Monday, January 19, 2009

Online magazine article....

The following is an article that appeared in the January 2009 issue of the online magazine I am really sad to report this wonderful magazine will not be published any more. I feel so cheated since I only found out about it about two months ago. Anyway, I thought you might enjoy reading the article....Linda


Living in a tiny town with no professional mentors around may seem like an obstacle for an aspiring artist, but Linda Lucas Hardy reveals how any artist can still make it big in spite of limited resources.

We've all heard this story: Young woman loves art but gets married and starts raising a family instead. Art gets pushed to the back burner until the children are older. And finally she has time to focus on mastering her craft and building a career as an artist. Most such women then rely on their fellow artists and local arts organizations for additional help. But what happens when that same woman finds herself living in a town of only a thousand residents with no other professional artists to turn to for education or advice? Linda Lucas Hardy would say that it's still entirely possible for a woman like that to succeed as long as she has drive, passion, confidence, and ambition. She is that woman, and she's living proof that dreams can come true.

Reaching Out for Education

When the youngest of her seven children started school, Linda found she finally had time to get back to the passion that has held her captive since her own childhood: her love of art. A neighbor suggested they take a class together at the nearest community college, and Linda jumped at the opportunity since it was a long distance away and they needed to carpool.

A year later, a new community college opened up closer to home, which made it much easier for Linda to continue taking college courses in art. Naturally, juggling her art with caring for her family required a great deal of perseverance. Ultimately, it took her eight years to complete her formal education, but it was worth it. Along the way, Linda discovered the medium of colored pencil, which has since become her favorite. "I love the control that colored pencil offers," she says, "especially because I also love well-defined realism. I am a pencil artist, plain and simple. Now I can't even talk without a pencil in my hand."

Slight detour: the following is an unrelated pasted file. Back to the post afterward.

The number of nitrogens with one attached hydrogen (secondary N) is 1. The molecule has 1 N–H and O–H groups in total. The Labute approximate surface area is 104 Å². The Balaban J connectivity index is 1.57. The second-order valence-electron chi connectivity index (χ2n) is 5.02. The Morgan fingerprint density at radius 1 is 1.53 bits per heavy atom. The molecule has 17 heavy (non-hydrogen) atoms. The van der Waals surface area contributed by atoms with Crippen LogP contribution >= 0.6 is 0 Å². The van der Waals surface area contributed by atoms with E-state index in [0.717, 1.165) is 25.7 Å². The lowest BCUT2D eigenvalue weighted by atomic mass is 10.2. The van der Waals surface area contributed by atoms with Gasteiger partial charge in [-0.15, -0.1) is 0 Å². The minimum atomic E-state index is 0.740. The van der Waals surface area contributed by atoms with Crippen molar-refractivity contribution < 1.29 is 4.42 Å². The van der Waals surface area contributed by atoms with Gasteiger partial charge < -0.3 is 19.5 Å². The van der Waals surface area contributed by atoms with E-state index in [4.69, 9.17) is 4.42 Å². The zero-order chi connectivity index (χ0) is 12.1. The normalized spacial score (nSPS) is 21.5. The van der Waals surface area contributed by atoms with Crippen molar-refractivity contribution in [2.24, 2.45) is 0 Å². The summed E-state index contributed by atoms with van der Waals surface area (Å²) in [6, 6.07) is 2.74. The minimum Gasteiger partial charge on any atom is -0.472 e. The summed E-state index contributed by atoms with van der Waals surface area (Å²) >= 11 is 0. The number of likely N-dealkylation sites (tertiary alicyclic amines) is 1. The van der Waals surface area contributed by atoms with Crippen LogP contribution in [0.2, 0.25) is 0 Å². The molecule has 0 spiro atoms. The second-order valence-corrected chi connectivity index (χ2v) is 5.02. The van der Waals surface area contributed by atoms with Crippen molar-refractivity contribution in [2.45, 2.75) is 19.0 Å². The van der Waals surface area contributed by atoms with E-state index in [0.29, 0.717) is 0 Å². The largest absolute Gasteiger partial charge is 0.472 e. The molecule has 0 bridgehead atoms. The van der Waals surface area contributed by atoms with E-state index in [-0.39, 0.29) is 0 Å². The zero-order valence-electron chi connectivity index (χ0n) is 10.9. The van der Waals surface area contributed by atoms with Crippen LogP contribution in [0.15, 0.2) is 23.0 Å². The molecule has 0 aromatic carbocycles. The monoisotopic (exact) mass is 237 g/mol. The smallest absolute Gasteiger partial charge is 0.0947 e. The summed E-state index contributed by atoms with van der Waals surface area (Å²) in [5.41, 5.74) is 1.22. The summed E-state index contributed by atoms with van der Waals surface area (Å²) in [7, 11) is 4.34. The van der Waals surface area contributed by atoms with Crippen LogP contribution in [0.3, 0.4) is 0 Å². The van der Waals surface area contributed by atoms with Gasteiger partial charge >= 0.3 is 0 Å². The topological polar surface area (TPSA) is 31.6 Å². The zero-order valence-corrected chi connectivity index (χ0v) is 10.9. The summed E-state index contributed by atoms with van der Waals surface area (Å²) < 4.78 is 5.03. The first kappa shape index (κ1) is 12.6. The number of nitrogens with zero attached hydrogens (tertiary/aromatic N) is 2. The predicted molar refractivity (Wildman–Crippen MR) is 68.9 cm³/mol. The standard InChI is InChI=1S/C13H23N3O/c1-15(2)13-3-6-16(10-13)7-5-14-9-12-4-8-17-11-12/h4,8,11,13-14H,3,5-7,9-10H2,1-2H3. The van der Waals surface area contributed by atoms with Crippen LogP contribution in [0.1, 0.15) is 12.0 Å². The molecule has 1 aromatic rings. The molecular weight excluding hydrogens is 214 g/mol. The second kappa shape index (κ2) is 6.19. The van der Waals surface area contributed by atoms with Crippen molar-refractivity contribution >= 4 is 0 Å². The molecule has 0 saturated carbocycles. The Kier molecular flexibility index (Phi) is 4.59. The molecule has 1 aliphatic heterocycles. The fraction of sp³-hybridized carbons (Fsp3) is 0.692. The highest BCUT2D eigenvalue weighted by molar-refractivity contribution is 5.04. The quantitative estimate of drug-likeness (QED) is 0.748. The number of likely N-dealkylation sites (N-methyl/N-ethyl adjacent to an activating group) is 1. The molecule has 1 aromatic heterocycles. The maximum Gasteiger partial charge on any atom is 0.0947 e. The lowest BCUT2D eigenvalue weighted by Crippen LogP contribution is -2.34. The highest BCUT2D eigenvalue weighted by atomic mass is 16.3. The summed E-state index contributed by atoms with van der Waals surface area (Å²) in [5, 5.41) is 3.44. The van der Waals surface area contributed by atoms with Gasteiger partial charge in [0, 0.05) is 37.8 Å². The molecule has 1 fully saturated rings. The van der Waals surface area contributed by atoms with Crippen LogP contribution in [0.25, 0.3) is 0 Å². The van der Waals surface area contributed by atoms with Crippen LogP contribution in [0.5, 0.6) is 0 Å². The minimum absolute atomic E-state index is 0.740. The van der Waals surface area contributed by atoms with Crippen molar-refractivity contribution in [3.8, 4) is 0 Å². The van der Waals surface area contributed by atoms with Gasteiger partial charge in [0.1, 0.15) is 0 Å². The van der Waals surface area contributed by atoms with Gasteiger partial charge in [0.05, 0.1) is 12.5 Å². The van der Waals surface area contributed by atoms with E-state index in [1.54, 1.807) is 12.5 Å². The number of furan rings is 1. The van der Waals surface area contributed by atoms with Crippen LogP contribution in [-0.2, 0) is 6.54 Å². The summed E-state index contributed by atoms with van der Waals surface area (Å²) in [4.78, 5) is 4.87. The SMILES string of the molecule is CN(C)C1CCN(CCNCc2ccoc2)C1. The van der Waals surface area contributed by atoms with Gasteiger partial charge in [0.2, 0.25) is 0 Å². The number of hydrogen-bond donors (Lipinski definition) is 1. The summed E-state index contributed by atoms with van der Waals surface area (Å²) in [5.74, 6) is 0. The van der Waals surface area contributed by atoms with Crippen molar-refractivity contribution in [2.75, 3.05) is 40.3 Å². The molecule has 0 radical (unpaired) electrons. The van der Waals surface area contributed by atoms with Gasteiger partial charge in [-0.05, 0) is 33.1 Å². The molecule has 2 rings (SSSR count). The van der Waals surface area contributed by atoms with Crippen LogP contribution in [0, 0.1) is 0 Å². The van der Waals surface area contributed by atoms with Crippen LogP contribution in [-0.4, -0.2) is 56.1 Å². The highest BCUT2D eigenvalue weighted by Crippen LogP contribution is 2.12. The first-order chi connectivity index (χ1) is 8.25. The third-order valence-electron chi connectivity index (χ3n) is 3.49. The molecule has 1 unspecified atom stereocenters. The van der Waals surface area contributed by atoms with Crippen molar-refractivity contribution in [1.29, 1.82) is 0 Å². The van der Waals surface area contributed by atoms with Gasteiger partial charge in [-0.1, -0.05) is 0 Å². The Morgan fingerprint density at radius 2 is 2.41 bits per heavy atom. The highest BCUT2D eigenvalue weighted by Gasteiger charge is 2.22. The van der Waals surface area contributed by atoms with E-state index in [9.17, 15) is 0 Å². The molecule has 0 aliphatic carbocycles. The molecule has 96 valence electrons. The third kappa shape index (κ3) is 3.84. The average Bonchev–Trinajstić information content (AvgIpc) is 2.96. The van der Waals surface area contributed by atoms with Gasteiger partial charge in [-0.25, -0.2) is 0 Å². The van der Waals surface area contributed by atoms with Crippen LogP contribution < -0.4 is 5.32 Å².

In addition to her formal education, Linda has continued to pursue informal opportunities to learn, primarily through taking workshops with artists such as Carrie Ballantyne and Sherrie McGraw. As they do for all of us, taking workshops usually means travel, which is a sacrifice of time and money for most artists. But Linda encourages all aspiring professionals to take workshops since they offer a chance to develop and enhance skills, get other types of advice from modern-day masters, and network with peers.

Finding Her Personal Style

However, to some degree, Linda believes, all artists are self-taught in that much of what we learn is what we discover in the course of doing our own work in our own studios. Linda's methods are a product of trial and error, working with various materials, making mistakes, and learning to solve problems that then become good practices. "Mistakes bite hard," she says. "I don't like them. Nobody does. But if you pay attention, a medium will teach you." By doing her own work on her own time, she's established, for example, that she prefers to create artwork using exclusively Prismacolor wax-based pencils on fine, 800-grit UART acid-free paper.

Once, in the process of trying to disperse the wax bloom that often emerges most visibly in the darker pigments of wax-based pencils, Linda went over the pencil with an old, stiff brush. Not only did it get rid of the bloom, she discovered that the brush helped to work the pigment down into the fibers of the paper, thereby eliminating the fine specks of white that often show through even multiple layers of pencil applications. Now Linda uses a brush all the time to achieve that smooth, polished look that is the hallmark of her personal style. She starts by transferring her image with graphite transfer paper, then works each area separately from the darkest areas to the lightest values, developing each area to a fairly finished degree. A final finessing of the details and highlights followed by a coat of Krylon UV-resistant spray complete her paintings.

Landing on Still Lifes

Even when it comes to her choice of subjects, Linda feels that her small town life has somewhat limited her ambitions. "What I'd really like to paint is people because you can express so much emotion in figurative work," she confesses, "but in a small community like mine, I've found it very difficult to approach people and find models. Most people don't understand what I want from them--they feel they have to pose for me, as for a portrait, when what I want is something more candid and real."